In just a few days Facebook’s stock market value plunged by $100 billion in the aftermath of the scandal surrounding their use of user data and the involvement of research firm Cambridge Analytica
This comes at a sensitive time for the tech industry, where governments and constituents are exploring how to finally address the legal grey area in which tech companies currently operate.
Here are the biggest upcoming legal and regulatory issues for the industry in the rest of 2018.
MiFID 2 and PSD2
These two regulatory changes to be enacted in Europe will impact the entire industry in multiple ways. PSD2 is a ruling that requires banks to open up their data silos they have regarding customers to third-party API calls, allowing smaller startups to leverage that data for their own research and products.
This impacts banks in two ways: firstly by requiring them to get enough control of their legacy systems to enable easy querying of their data (which is no mean feat considering the outdated patchwork of tools many use), and secondly by levelling the playing field in giving more agile newcomers access to incumbent resources.
Either way, this is not a welcome development for banks.
MiFID 2 will be less of a shock, but will cause turbulence all the same. It involves a clarification of financial transactions as they are processed internationally. Again, the biggest impact is the amount of work it will take to become compliant.
In a nutshell, these measures make it a good time to be a FinTech startup or an IT consultant.
It is a complex time in the data management industry. Privacy Shield is a big regulation being brought in to protect the legal integrity of Europeans’ data when it is sent to the US. As of now, the standards of data protection in the US are much less stringent than in Europe. The results that it is hard to be compliment with the spirit or the letter of EU regulations regarding data handling.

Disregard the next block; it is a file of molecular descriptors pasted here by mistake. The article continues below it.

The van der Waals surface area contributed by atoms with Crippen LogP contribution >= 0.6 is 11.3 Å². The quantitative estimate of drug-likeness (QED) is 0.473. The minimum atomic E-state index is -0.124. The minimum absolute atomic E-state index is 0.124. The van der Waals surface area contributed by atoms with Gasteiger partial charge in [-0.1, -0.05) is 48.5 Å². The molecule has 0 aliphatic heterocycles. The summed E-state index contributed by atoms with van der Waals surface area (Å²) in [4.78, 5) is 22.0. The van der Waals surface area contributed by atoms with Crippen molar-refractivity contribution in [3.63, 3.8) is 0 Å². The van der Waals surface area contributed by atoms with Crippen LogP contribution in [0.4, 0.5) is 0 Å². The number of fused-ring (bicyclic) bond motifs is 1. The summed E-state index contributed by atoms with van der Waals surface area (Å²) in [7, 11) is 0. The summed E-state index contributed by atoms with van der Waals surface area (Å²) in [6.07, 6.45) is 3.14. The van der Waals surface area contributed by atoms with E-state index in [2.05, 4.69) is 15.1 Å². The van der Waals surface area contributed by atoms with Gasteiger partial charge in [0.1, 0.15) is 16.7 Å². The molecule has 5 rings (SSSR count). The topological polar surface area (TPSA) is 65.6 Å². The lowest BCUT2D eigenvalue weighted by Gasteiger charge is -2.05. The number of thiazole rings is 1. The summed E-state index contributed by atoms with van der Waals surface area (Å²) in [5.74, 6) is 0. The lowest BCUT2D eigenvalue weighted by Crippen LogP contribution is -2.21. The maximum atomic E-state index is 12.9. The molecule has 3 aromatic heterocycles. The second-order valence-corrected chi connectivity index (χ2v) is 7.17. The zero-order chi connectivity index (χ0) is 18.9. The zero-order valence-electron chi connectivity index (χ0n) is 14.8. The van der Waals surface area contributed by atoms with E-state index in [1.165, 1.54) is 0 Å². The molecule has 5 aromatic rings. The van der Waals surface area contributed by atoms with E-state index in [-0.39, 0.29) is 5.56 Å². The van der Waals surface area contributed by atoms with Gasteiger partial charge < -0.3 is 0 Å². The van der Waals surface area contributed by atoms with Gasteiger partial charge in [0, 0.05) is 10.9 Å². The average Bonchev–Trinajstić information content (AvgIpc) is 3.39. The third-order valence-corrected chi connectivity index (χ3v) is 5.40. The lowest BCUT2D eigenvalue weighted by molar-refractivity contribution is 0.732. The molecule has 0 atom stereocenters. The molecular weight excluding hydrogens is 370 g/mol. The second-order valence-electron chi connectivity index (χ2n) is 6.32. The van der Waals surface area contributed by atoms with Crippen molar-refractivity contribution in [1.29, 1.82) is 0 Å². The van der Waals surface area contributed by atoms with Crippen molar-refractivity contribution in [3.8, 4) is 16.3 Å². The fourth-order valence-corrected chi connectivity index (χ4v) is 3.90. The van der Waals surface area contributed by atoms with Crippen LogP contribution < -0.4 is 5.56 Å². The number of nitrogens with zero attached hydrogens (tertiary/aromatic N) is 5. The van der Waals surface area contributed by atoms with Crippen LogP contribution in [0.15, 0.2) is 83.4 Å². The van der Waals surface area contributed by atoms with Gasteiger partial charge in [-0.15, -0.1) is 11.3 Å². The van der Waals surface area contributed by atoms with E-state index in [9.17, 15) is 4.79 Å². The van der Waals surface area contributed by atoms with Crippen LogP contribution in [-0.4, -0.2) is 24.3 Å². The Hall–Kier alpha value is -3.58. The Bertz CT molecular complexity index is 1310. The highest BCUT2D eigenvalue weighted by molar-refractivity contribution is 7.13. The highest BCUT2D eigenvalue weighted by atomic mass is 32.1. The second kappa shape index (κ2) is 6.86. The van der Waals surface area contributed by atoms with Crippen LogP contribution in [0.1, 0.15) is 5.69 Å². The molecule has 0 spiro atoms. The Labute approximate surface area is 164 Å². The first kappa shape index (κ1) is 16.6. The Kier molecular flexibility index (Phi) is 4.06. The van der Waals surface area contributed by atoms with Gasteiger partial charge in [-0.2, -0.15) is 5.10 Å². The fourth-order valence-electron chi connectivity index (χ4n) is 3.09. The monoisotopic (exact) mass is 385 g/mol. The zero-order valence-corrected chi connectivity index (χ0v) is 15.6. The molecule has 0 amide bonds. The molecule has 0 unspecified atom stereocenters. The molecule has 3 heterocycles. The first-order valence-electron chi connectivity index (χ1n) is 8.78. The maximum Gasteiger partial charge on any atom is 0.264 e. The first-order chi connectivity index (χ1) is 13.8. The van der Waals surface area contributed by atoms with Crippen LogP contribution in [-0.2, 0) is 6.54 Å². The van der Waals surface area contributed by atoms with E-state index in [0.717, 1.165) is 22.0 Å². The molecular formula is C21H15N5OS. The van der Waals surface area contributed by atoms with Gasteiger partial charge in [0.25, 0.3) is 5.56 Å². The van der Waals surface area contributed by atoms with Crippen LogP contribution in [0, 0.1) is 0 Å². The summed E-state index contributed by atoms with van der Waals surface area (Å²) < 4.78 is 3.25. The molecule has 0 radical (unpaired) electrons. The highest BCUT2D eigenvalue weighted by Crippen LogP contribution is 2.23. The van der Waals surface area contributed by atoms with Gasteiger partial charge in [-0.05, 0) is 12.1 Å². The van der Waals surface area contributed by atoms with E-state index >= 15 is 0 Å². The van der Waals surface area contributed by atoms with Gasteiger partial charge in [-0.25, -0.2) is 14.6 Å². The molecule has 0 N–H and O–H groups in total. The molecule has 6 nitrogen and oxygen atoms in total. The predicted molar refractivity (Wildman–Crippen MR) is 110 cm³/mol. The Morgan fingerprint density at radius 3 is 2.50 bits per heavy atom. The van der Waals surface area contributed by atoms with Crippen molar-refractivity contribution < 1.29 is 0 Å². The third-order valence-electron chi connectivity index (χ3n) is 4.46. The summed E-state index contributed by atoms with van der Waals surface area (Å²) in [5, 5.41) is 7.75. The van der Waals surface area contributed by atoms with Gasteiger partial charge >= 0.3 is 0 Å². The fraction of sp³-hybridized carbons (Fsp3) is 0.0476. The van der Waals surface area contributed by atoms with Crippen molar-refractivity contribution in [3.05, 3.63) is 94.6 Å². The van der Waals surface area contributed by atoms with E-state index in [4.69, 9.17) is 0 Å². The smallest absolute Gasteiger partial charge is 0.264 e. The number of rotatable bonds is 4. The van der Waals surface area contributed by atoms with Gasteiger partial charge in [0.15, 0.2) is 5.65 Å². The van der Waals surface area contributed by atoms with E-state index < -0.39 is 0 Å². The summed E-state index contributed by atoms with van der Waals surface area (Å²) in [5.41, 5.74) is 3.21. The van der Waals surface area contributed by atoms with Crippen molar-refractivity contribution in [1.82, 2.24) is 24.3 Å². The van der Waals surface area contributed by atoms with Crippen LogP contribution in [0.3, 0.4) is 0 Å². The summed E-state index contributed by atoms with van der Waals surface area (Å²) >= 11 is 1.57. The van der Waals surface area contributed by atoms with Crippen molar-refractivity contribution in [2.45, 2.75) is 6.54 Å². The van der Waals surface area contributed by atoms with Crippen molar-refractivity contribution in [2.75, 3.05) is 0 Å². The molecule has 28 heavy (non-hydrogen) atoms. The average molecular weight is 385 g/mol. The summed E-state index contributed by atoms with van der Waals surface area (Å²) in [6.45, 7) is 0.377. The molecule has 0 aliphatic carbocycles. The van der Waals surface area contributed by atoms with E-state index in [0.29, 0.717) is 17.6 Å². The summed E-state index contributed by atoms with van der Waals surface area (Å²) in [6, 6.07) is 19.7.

Privacy Shield aims to resolve this issue, holding US based firms to a higher standard. However, the rollout of the agreement on the US side is apparently not up to scratch, which is particularly relevant because of..
The GDPR is a raft of new regulations and controls that significantly increases privacy and security of data in the EU. It will be a watershed moment for the tech industry, brought on because of high profile data breaches, the explosion of user data generated, and government surveillance in Europe and abroad.
Many companies are scrambling to get in order before rollout at the end of May. It could have as big an impact on technology in Europe as Sarbanes-Oxley had on the finance industry in the US.
And it feeds into the Privacy Shield complication: if the US doesn’t resolve the Privacy Shield shortcomings before GDPR rollout then the EU say they’ll bring the issue to the European Court of Justice. Could we be in for a tense stand off?
It seems crypto has an answer for everything, and they enter this list in a couple of interesting ways. Firstly, as implied by the name crypto has seen many offshoots aimed at facilitating privacy.
This is good in how it might simplify the lives of users. But in turn there is a debate about the level of regulation in the space: some want more regulation, in many cases to improve the industry rather than shut it down. Places like Gibraltar, Malta, and Wyoming are taking measures to adopt a light but transparent approach to regulating crypto platforms. China recently moved to ban all cryptocurrency trading.
Interestingly, there are several of these platforms targeting the data privacy and protection issues mentioned earlier.
There are a few converging trends: public wariness of data protection and privacy and the public conception of data hacks, the proliferation of quantified data on everyone, and regulation that has been in the works for a long time.
Taken together, 2018 could see events that define regulation in IT for the foreseeable future.